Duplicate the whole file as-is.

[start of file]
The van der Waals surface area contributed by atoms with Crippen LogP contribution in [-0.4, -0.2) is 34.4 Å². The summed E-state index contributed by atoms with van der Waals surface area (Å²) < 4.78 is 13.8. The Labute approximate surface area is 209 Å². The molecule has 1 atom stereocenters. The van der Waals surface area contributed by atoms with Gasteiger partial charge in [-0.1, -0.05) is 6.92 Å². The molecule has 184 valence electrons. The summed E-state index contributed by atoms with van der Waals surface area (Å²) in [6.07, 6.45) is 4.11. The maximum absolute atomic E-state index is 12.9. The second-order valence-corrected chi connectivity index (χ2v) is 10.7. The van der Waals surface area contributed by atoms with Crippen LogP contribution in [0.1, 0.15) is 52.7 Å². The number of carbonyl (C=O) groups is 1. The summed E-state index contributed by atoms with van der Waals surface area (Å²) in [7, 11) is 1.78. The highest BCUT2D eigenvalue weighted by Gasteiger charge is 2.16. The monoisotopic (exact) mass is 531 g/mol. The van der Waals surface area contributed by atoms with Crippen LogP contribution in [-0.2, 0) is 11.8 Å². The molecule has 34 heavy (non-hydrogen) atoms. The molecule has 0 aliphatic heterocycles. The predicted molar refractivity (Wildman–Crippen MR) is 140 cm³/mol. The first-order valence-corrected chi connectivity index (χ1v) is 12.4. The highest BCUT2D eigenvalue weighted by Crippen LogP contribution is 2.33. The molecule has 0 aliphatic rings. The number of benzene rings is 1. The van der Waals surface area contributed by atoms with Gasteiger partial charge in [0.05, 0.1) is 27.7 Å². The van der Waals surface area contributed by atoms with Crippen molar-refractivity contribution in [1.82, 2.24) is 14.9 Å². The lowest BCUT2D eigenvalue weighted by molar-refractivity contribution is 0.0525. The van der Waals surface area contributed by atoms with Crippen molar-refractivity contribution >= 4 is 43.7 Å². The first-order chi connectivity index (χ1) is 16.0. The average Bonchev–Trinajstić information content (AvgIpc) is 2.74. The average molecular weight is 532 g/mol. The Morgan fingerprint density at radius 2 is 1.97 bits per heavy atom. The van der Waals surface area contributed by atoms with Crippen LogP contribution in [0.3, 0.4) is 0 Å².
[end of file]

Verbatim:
The van der Waals surface area contributed by atoms with Crippen LogP contribution in [-0.4, -0.2) is 34.4 Å². The summed E-state index contributed by atoms with van der Waals surface area (Å²) < 4.78 is 13.8. The Labute approximate surface area is 209 Å². The molecule has 1 atom stereocenters. The van der Waals surface area contributed by atoms with Gasteiger partial charge in [-0.1, -0.05) is 6.92 Å². The molecule has 184 valence electrons. The summed E-state index contributed by atoms with van der Waals surface area (Å²) in [6.07, 6.45) is 4.11. The maximum absolute atomic E-state index is 12.9. The second-order valence-corrected chi connectivity index (χ2v) is 10.7. The van der Waals surface area contributed by atoms with Crippen LogP contribution in [0.1, 0.15) is 52.7 Å². The number of carbonyl (C=O) groups is 1. The summed E-state index contributed by atoms with van der Waals surface area (Å²) in [7, 11) is 1.78. The highest BCUT2D eigenvalue weighted by Gasteiger charge is 2.16. The monoisotopic (exact) mass is 531 g/mol. The van der Waals surface area contributed by atoms with Crippen LogP contribution in [-0.2, 0) is 11.8 Å². The molecule has 34 heavy (non-hydrogen) atoms. The molecule has 0 aliphatic heterocycles. The predicted molar refractivity (Wildman–Crippen MR) is 140 cm³/mol. The first-order valence-corrected chi connectivity index (χ1v) is 12.4. The highest BCUT2D eigenvalue weighted by Crippen LogP contribution is 2.33. The molecule has 0 aliphatic rings. The number of benzene rings is 1. The van der Waals surface area contributed by atoms with Gasteiger partial charge in [0.05, 0.1) is 27.7 Å². The van der Waals surface area contributed by atoms with Crippen molar-refractivity contribution in [1.82, 2.24) is 14.9 Å². The lowest BCUT2D eigenvalue weighted by molar-refractivity contribution is 0.0525. The van der Waals surface area contributed by atoms with Crippen molar-refractivity contribution >= 4 is 43.7 Å². The first-order chi connectivity index (χ1) is 16.0. The average Bonchev–Trinajstić information content (AvgIpc) is 2.74. The average molecular weight is 532 g/mol. The Morgan fingerprint density at radius 2 is 1.97 bits per heavy atom. The van der Waals surface area contributed by atoms with Crippen LogP contribution in [0.3, 0.4) is 0 Å².